The first Canadian periodicals were established in Nova Scotia by people from New England. The first Canadian magazine was called Nova Scotia Magazine and Comprehensive Review of Literature, Politics, and News. It was edited by William Cochran and printed by John Howe. Publication began in 1789 and lasted three years. This magazine dealt mostly with affairs concerning the British public, despite its being published at a time of colonization in Canada.[43] After this first publication, most magazines over the next fifty years in Canada only lasted a few years, often only a few months. The first ever bilingual magazine, published in 1792, was entitled Le Magasin de Québec; it was published by Samuel Neilson.[44] Journalist and historian Michel Bibaud published La Bibliothèque Canadienne from 1825 to 1830, and John Lovell published the Literary Garland from 1838 to 1851. These were the most well-known exceptions to the rule that magazines lasted only a few years.[45] In the second half of the nineteenth century, the pace of magazine publishing in Canada picked up significantly. George Desbarats launched Canadian Illustrated News in 1869 and it lasted until 1883. Canadian Illustrated News was closely identified with a new emerging sense of Canadian nationalism, like other magazines of the time. Through the use of many pictures, Desbarats felt that the magazine would instill a sense of pride in readers for their Canadian name and society.[46]

According to David Renard, "Over the next 10 years, the magazine industry will experience deep-rooted change from primarily a print-oriented business to one where digital products will represent the largest share of a smaller periodical industry. We expect digital to be the primary source of revenue for magazines past the 2016-2017 time frame."[47] He claims that although print is not dead, the magazine industry might become obsolete. Although he is referring to periodicals in the United States, similar patterns exist in Canada, since over ninety percent of the most popular periodicals sold in Canada are American. Some say that magazines are evolving rather than dying; they are adapting to new technology by creating online versions. For example, iPad versions of magazines have been created recently.[48] However, this still implies that the printed medium of periodicals is dying while online versions are gaining popularity.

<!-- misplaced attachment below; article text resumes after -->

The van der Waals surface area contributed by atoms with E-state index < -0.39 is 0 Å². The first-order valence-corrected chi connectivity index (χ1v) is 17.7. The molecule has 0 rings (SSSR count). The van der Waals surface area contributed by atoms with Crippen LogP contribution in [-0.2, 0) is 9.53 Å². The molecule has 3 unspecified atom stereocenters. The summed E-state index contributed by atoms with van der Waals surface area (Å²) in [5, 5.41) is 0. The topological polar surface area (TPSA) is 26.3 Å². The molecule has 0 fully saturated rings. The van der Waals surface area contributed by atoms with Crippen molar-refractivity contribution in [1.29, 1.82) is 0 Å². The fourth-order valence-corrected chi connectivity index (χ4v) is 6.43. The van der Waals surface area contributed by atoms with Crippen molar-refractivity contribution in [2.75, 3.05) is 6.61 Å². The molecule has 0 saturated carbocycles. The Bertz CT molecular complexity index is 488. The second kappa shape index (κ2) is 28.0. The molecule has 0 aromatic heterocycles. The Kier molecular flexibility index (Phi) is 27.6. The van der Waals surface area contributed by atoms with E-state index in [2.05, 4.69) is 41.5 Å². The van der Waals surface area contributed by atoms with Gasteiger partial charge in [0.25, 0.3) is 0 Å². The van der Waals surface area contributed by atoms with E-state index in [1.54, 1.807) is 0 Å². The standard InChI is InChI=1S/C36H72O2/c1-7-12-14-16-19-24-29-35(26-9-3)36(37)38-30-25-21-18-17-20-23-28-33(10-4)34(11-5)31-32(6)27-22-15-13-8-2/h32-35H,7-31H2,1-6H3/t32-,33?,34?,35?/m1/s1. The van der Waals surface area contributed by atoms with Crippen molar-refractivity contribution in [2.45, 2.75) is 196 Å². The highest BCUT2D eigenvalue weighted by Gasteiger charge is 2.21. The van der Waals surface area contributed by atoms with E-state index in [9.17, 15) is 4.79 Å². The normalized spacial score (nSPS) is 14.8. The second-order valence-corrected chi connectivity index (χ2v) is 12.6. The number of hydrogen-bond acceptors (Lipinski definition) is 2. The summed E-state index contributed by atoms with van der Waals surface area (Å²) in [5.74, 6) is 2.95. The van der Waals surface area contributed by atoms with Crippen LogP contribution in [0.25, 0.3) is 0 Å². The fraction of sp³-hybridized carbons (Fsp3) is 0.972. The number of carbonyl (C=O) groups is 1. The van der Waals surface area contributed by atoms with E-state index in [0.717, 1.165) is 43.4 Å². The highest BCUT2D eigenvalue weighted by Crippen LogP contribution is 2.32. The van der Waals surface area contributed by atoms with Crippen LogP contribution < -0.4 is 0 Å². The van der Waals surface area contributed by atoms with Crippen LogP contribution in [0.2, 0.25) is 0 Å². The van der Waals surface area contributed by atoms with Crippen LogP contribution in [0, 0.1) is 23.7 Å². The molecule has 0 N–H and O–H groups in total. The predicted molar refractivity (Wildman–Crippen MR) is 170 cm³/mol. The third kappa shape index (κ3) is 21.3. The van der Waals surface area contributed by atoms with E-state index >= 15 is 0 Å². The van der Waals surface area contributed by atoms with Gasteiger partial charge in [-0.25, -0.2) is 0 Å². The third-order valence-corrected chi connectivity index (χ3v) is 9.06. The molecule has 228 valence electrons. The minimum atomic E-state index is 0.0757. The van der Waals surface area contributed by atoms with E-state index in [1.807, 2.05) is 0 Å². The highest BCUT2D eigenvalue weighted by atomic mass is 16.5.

See also[edit]


  1. ^ "Mass Medium", Oxford English Dictionary, online version October 18, 2011
  2. ^ Lorimer, Rowland and Mark Gasher. (2004). Mass Communication in Canada. Oxford University Press. pp. 24–25.
  3. ^ Lorimer and Gasher 2004, pp.12—13
  4. ^ Irving, John A. (1969). Mass Media in Canada. The Ryerson Press. p. 225.
  5. ^ a b Irving 1969, p. 223
  6. ^ Irving 1969, p.225
  7. ^ Irving 1969, p.224
  8. ^ Kumar, Ravi. "Evolution of Two-Sided Markets" Retrieved October 19, 2011.
  9. ^ a b "The Real Problem with the Media Business Model « Innovation Leadership Network". 2010-08-15. Retrieved 2011-12-16.
  10. ^ "Online Revenue Business Model Has Changed Little Since 1996 | Newspaper Research Journal | Find Articles at BNET". Archived from the original on 4 July 2009. Retrieved 17 January 2022.
  11. ^ a b c Eric Clemons (2009-03-22). "Why Advertising Is Failing On The Internet". TechCrunch. Retrieved 2011-12-16.
  12. ^ "CMG registers as a third party in the federal election". Canadian Media Guild. 14 August 2015. Retrieved 23 October 2015.
  13. ^ Szklarski, Cassandra (December 7, 2015). "A new era for CBC, hopefully: Things could finally start looking up for the beleaguered public broadcaster in 2016". Toronto, Ontario, Canada. Retrieved December 8, 2015.
  14. ^ Thomson, Stuart (November 21, 2018). "$600M in federal funding for media 'a turning point in the plight of newspapers in Canada'". National Post. Postmedia. Retrieved December 8, 2018. The government is pledging nearly $600 million over the next five years to help news organizations struggling to adapt to a digital age that has disrupted traditional business models.
  15. ^ a b "The Face of Print Journalism: Changing Again" Orangeville Citizen. Archived 2010-09-21 at the Wayback Machine, Retrieved October 19, 2011.
  16. ^ Desbarats, Peter. (1996). Guide to Canadian News Media. Harcourt Brace & Company. p. 61.